Jacket ruined by fresh paint: who pays?

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Hi folks. My child rubbed up against/leaned against a freshly painted wall in the stairwell of the building we live in, with the result that his navy-blue winter coat is now covered in white paint. We took photos of it and then popped it right in the washing machine, hoping we might get some of it out before it dried. No such luck - it's covered in paint all down one side, including the back, sleeve, and hood. There was no painter there working, nor were there any signs posted to indicate that there was fresh paint (though investigation after the fact has shown that three of the four walls of the foyer and part of the stairwell had indeed been freshly painted. Only a faint paint smell, if any.). Had there been a sign, my husband would've certainly prevented my son from touching the walls, let alone leaning against them. My husband rang a couple of neighbor's bells and they came down to have a look -- no, they couldn't find any posted signs or other indications of the fresh paint, either. My question now is, who is responsible for the cost of replacing the jacket? Since my son cycles to and from Kindergarten, we had invested in a really warm down jacket. The full new price would've been 200 Euros, though we bought it on deep discount for about 50 at the end of season sales last winter. I doubt we have the receipt anywhere. Having just finished our Christmas shopping (and shipped gifts off, so we couldn't return them even if we wanted to), we're not in a position to replace that jacket with the same on our own dime. Meanwhile, it's cold and my son needs to wear a coat. (Technically speaking, yes, he can wear the coat with the paint on him - it will still keep him warm, but boy does it look stupid, and he is sensitive to that kind of thing such that he refuses to wear it. I don't blame him. Also, the jacket's stiff and crunchy where the paint is.)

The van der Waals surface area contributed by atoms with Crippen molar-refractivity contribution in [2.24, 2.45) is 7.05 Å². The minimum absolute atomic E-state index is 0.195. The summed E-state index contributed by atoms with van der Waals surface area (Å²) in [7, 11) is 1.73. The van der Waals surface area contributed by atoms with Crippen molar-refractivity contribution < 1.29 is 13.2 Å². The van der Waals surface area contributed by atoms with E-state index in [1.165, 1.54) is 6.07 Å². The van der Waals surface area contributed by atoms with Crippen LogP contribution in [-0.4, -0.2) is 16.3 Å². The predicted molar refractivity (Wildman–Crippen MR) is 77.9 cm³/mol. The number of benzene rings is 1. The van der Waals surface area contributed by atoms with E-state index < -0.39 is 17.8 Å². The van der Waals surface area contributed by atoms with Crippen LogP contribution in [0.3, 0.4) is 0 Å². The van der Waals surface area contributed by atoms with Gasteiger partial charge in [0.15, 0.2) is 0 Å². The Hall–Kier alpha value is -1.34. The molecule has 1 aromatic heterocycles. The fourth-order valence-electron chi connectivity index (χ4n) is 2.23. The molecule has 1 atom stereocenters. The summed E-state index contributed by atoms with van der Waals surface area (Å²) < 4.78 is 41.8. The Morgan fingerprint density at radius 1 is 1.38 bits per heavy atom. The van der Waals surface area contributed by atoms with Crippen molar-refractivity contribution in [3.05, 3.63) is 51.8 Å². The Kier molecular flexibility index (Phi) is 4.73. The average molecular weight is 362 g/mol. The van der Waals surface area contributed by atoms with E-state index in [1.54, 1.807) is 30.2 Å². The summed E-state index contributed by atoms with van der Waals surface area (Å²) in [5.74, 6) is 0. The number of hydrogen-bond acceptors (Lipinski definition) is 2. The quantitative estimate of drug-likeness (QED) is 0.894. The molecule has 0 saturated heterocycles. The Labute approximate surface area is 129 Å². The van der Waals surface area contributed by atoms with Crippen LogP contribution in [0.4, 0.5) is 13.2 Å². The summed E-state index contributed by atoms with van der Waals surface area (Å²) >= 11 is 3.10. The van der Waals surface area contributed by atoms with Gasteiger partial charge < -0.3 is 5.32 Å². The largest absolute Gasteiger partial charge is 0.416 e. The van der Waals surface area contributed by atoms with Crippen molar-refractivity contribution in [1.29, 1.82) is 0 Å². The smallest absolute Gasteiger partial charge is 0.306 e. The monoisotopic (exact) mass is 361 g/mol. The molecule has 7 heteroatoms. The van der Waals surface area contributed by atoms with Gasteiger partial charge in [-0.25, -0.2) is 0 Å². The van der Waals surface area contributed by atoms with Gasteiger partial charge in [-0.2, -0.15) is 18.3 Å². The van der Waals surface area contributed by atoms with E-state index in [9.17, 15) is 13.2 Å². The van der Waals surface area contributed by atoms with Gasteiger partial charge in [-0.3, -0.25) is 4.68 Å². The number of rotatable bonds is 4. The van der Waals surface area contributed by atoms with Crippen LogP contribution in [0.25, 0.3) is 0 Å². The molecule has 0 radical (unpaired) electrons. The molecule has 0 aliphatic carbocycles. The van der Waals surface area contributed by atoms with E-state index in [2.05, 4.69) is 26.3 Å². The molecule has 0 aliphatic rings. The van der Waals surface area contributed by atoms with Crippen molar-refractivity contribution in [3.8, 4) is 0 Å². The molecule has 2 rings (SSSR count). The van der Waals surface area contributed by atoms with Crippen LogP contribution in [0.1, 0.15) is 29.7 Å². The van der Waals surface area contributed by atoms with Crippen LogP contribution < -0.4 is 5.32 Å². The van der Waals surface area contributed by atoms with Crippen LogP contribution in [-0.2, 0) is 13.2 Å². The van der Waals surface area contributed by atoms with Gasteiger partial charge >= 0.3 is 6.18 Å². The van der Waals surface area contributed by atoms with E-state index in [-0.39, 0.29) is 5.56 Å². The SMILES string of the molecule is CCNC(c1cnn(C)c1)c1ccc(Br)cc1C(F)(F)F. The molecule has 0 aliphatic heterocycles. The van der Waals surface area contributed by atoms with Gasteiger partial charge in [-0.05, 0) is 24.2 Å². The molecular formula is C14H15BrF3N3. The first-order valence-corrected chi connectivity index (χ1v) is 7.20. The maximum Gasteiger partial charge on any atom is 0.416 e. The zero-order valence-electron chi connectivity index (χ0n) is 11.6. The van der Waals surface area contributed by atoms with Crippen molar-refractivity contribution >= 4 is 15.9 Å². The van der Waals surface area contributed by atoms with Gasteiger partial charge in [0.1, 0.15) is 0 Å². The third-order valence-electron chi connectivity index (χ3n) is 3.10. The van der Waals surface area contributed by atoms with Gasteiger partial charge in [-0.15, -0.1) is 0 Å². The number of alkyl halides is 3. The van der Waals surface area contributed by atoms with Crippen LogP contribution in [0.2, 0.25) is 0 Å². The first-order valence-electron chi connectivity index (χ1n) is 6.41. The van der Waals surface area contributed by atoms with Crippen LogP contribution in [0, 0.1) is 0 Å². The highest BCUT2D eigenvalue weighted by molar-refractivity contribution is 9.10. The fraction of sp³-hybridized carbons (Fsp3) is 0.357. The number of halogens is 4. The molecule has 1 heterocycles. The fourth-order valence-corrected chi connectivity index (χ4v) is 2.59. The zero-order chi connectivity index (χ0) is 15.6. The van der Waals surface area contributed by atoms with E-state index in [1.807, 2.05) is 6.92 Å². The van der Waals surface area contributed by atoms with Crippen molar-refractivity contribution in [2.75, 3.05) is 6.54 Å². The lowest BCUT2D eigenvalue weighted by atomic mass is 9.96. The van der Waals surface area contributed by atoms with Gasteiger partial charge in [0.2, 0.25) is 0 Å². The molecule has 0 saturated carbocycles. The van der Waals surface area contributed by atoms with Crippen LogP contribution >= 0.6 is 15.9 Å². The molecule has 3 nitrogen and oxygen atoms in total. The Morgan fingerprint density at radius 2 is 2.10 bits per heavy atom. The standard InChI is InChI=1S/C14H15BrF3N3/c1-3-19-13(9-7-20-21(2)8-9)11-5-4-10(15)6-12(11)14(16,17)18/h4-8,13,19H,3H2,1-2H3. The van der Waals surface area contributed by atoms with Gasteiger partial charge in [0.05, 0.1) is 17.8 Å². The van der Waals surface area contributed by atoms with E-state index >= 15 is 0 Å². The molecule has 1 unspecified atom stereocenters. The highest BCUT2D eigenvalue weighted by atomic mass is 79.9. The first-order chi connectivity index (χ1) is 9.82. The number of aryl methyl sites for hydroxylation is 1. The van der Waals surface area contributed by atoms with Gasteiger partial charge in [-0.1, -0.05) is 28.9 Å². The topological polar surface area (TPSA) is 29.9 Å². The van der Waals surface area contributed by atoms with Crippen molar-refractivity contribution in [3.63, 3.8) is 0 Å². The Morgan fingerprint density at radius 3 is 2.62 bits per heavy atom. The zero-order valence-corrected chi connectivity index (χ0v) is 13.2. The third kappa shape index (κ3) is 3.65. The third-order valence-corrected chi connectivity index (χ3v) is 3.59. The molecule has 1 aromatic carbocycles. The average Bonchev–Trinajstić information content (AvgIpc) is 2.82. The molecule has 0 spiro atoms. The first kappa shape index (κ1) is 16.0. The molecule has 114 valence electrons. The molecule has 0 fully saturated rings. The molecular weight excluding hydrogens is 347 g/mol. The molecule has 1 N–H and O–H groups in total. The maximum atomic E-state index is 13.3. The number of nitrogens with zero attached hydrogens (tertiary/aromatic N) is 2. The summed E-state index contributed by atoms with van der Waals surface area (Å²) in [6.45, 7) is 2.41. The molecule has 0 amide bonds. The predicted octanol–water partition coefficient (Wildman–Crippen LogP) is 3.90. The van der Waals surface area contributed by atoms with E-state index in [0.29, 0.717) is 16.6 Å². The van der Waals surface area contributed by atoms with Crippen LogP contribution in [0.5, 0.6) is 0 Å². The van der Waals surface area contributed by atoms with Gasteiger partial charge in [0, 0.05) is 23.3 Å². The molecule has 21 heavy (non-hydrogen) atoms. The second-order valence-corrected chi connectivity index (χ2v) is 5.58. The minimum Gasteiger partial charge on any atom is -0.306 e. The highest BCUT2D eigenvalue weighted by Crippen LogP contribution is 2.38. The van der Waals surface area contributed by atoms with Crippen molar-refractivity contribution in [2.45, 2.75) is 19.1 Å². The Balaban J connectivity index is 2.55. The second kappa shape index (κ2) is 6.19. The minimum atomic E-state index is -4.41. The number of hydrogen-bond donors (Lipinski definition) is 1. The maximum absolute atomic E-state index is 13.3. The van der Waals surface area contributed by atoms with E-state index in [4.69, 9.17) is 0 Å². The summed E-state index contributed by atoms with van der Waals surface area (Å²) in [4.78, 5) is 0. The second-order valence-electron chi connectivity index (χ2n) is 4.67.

We know the name of the Malermeister who did the painting (a call to the landlord confirmed this). Is he liable for the cost of replacing the coat, since he failed to put up signs? Or should we seek replacement/reimbursement for the coat from our Hausratversicherung? I'll make calls on Monday but am wondering where to start, not to mention still steaming from the whole thing. My son couldn't leave the house with the wet-paint jacket on since he'd have gotten it all over the tram and train he was headed for. That meant canceling the trip to a soccer match today for want of a coat he could wear, and thus the tickets he received as a birthday gift were forfeited as well. AAAAARRRgggg!

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Call the Malermeister and see what he says. It might be covered under his Haftpflichtversicherung. Are you absolutely sure there wasn't a "frisch gestrichen" sign somewhere? I've heard that there only needs to be one - hung by the stairway or tacked to a bulletin board etc, to let them get out of any responsibility.

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I did a little research and found this thread on another forum.

 

The gist of it is twofold:

1) Legally, it's sufficient for the painter (or your Hausverwaltung) to post a notice that painting will be taking place or has taken place.